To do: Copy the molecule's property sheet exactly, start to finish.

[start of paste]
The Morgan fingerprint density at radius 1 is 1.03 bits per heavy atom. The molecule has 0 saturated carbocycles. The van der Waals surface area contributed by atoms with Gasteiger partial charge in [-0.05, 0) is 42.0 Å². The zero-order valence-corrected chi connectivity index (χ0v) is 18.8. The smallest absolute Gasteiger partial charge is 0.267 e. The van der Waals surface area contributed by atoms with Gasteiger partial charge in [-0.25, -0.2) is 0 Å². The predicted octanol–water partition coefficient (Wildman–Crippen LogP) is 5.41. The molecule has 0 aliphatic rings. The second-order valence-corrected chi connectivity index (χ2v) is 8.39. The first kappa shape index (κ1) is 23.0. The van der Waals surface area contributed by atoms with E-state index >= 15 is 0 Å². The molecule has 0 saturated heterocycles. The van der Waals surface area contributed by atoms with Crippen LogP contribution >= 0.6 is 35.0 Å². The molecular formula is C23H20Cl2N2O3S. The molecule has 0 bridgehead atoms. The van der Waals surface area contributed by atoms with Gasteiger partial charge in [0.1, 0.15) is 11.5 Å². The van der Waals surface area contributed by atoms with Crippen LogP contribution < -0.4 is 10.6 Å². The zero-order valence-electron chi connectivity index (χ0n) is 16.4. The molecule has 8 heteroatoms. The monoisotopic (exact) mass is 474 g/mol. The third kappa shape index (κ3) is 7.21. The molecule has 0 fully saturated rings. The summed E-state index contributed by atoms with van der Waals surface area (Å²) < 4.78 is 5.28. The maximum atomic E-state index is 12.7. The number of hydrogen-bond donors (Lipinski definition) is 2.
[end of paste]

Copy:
The Morgan fingerprint density at radius 1 is 1.03 bits per heavy atom. The molecule has 0 saturated carbocycles. The van der Waals surface area contributed by atoms with Gasteiger partial charge in [-0.05, 0) is 42.0 Å². The zero-order valence-corrected chi connectivity index (χ0v) is 18.8. The smallest absolute Gasteiger partial charge is 0.267 e. The van der Waals surface area contributed by atoms with Gasteiger partial charge in [-0.25, -0.2) is 0 Å². The predicted octanol–water partition coefficient (Wildman–Crippen LogP) is 5.41. The molecule has 0 aliphatic rings. The second-order valence-corrected chi connectivity index (χ2v) is 8.39. The first kappa shape index (κ1) is 23.0. The van der Waals surface area contributed by atoms with E-state index >= 15 is 0 Å². The molecule has 0 saturated heterocycles. The van der Waals surface area contributed by atoms with Crippen LogP contribution >= 0.6 is 35.0 Å². The molecular formula is C23H20Cl2N2O3S. The molecule has 0 bridgehead atoms. The van der Waals surface area contributed by atoms with Gasteiger partial charge in [0.1, 0.15) is 11.5 Å². The van der Waals surface area contributed by atoms with Crippen LogP contribution < -0.4 is 10.6 Å². The zero-order valence-electron chi connectivity index (χ0n) is 16.4. The molecule has 8 heteroatoms. The monoisotopic (exact) mass is 474 g/mol. The third kappa shape index (κ3) is 7.21. The molecule has 0 fully saturated rings. The summed E-state index contributed by atoms with van der Waals surface area (Å²) < 4.78 is 5.28. The maximum atomic E-state index is 12.7. The number of hydrogen-bond donors (Lipinski definition) is 2.